The hypothyroid phase of PPT most commonly occurs at 6 months (range between 3–8 months) postpartum, preceded by a hyperthyroid phase in 25–35% of cases (28,29). The most common presentations of the hypothyroidism phase of PPT are constipation, fatigue, poor memory, loss of concentration and depression (15,23,30). Figure 1 indicates thyroid status in most common types of PPT.
Postpartum depression (PPD) occurs in 10% of non-selected women (31). The possible relationship between PPD and PPT has long been debated. Hypothyroidism may decrease 5-hydroxytrytamine neurotransmission (32) and cytokines such as IL-1 and IL-6released during thyroid autoimmune reactions may interact with central neurotransmission and initiate depression (33,34). Some studies have shown the association of thyroid antibodies with PPD whereas others have not (24,35-38).
In the thyrotoxic phase of PPT, antithyroid drug use is not indicated. Propranolol should be employed for those with fatigue, palpitation, heat intolerance and nervousness. This should be discontinued after 1–2 months, when this phase has subsided.
Levothyroxine should be given in symptomatic women during the hypothyroid phase of PPT (39). Asymptomatic females with TSH levels <10 mU/L who are not planning to get pregnant in the next one year, do not require levothyroxine treatment. They should be re-evaluated in 4-8 weeks. All those with TSH >10 mU/L and subclinical hypothyroid women who are attempting to become pregnant should be treated with levothyroxine.
Postpartum thyroid dysfunction may be transient or permanent (27,39). Majority of women attain euthyroidism within one year after diagnosis. However, abnormalities in thyroid ultrasonography and/or iodine percolate discharge test may persist following recovery from hypothyroidism (40,41). Due to underlying autoimmune thyroid disease, 20–64% of women develop hypothyroidism during follow-up (12,26).
Long-term investigations have been conducted among females with PPT. Reported prevalences of recurrent or permanent hypothyroidism have been 12–23% in 3–3.5 years, 24.5% after 6.6 years and 44% after 8.7 years (11,12,27,41,42). In the largest cohort of PPT patients followed after stopping levothyroxine, hypothyroidism occurred in 63% of 148 women with overt hypothyroidism (12). In the only study that has separated outcomes in subclinical hypothyroid cases, 53% of women who initially had subclinical hypothyroidism became hypothyroid, for an average of 23 months, following withdrawal of levothyroxine (43). It has been reported that patients with PPTD who remained euthyroid after LT4 withdrawal, had significantly higher TSH levels versus the control group and 73.3% had elevated TPOAb levels (44); hence, if assessed later, many of these patients could be affected by thyroid failure.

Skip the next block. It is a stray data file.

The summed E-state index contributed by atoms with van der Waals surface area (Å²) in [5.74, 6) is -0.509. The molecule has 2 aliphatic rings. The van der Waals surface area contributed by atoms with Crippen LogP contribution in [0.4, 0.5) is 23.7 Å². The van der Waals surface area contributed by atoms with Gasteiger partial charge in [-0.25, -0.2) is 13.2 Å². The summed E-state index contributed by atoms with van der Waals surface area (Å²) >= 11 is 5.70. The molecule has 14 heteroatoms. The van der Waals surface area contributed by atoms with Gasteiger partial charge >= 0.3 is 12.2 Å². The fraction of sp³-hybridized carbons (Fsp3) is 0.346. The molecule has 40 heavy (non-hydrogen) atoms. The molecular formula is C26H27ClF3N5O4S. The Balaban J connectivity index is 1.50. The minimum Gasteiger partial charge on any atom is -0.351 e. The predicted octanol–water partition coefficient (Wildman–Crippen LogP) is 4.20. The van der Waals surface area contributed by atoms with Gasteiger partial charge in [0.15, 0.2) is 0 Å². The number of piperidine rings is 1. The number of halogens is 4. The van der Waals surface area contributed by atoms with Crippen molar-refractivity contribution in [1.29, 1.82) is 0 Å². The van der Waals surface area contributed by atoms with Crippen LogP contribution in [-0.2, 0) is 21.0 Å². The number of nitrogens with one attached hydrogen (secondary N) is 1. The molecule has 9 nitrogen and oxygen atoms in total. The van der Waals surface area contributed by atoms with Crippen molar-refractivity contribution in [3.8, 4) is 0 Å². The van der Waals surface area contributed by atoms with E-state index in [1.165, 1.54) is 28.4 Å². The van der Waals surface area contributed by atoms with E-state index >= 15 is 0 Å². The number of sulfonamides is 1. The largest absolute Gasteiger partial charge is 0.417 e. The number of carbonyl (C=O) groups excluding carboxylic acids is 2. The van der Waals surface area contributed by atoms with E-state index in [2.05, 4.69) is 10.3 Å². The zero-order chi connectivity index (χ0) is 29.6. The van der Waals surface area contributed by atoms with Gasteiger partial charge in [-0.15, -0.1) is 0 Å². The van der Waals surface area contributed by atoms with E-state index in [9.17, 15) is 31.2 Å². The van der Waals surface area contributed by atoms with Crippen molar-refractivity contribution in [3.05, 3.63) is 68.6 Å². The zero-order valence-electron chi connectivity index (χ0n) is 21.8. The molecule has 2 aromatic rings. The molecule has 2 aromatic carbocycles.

- There are insufficient data recommending universal screening for PPT;
- Women with positive TPOAb, those with previous history of PPT and females with type 1 diabetes should have a serum TSH measurement 3–6 months after delivery;
- Women with PPT who have TSH >10 mU/L and those with subclinical hypothyroidism planning a subsequent pregnancy should be treated with levothyroxine;
- All women with PPT with either overt or subclinical hypothyroidism, treated or untreated with levothyroxine should be followed for several years; even those with euthyroidism without levothyroxine therapy need monitoring for occurrence of hypothyroidism;
- Although the association of PPT and PPD is controversial, women with PPD should be screened for hypothyroidism, because hypothyroidism is a potentially reversible cause of depression.
In conclusion, high risk postpartum women should be screened for PPT and individuals with both subclinical and overt PPT should be followed for long durations. Timely diagnosis of the disease and appropriate clinical management and follow-up are vital and improve the quality of life of both mothers and their infants.